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Well, I have, and trying to remember tidbits of info... They are quite rich so they will be good for the finished product. But . You will really want to bury them deep and make sure there is lots of other material around them as they can attract all manner of critters -- also, at a certain stage of their decomposition they can get extremely stinky!
I read an article once about a municipal composting operation in Florida somewhere, one of those big operations where they have the material in huge windrows and shove it around with earth-moving equipment. The fellow writing the article was being given a tour by the compost boss, and the boss guy made a point of unearthing a piece of decomposing shrimp shell to give the writer a "taste" of the odor! Apparently it was a rather mind altering experience! ;-) But, buried and well mixed in, no problemo.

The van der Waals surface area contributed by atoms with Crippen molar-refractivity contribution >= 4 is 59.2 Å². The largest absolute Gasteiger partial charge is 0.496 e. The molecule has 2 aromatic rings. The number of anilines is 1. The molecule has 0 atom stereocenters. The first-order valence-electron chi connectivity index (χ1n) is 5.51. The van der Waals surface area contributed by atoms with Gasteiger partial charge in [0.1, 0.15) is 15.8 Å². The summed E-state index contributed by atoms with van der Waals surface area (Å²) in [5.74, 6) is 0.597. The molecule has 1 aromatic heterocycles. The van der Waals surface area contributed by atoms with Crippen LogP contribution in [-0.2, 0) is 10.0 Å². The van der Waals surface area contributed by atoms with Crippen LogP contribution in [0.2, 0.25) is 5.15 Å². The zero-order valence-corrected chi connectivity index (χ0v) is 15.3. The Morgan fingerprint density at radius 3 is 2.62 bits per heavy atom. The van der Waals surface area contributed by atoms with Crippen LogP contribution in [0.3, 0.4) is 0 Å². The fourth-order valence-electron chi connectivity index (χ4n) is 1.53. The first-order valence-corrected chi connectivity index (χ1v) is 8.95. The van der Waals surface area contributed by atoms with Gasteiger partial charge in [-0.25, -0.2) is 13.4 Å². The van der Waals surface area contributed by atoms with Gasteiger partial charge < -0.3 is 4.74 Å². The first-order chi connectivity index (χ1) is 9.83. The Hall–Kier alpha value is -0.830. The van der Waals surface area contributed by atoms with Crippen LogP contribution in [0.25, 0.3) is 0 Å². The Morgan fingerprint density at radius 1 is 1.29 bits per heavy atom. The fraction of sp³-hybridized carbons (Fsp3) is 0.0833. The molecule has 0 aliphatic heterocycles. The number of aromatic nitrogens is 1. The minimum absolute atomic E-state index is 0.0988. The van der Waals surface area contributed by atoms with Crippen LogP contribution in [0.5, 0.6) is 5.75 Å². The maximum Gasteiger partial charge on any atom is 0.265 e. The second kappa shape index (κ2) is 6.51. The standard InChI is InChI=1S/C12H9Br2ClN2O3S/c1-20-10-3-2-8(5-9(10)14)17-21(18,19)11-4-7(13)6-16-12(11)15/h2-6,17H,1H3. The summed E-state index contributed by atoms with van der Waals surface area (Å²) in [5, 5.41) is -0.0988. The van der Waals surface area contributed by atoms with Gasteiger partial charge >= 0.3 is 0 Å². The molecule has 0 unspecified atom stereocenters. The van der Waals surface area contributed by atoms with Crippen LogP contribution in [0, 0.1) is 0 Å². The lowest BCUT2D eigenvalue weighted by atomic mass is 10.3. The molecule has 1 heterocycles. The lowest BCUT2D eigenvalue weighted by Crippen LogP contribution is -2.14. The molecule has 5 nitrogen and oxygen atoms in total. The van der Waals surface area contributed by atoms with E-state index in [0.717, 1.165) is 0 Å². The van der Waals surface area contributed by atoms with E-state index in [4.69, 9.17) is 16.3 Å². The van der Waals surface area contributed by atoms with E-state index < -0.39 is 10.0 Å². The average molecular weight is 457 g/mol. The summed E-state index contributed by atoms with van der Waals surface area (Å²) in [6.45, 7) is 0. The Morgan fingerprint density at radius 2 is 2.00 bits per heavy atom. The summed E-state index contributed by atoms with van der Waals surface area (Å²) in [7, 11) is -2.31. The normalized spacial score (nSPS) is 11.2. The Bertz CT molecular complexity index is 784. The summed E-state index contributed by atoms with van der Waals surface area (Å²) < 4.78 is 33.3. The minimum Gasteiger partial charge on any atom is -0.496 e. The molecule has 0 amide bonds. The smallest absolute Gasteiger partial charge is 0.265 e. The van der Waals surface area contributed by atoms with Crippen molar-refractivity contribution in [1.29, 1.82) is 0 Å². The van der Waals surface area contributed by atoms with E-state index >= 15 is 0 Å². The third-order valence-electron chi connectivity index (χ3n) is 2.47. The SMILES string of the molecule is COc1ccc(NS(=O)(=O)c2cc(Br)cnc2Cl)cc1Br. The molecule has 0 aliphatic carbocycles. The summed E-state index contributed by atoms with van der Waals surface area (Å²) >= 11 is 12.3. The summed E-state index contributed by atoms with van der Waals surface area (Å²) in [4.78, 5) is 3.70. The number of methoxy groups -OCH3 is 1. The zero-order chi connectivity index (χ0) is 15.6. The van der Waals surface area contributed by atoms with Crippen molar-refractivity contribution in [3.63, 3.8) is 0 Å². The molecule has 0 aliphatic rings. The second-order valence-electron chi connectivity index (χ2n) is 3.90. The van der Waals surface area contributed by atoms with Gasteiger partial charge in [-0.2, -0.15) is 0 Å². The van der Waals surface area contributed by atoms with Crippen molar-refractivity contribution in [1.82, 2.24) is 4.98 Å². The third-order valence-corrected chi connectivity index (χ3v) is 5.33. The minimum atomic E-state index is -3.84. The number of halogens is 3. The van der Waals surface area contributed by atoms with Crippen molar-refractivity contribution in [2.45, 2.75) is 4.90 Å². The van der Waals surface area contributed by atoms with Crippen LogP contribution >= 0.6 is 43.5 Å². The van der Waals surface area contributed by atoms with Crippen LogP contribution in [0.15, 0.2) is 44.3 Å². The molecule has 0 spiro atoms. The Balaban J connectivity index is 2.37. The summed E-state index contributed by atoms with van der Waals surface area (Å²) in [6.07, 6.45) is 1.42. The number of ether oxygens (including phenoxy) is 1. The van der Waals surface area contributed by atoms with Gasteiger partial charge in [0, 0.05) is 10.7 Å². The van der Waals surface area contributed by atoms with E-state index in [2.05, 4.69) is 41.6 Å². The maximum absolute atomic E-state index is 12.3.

Editing to say, threegardeners, great, you clearly have more experience than I, I just did it the once, and read about it. We cross posted.
I googled for shrimp shell nutrient analysis and got links to human consumption--eew. 5% dried shrimp heads used in potato cakes. MM, beware of "filler" Anyway, shrimp shells are high in protein, which mean N for your compost. Shrimp should have some sea minerals, but not sure about crayfish.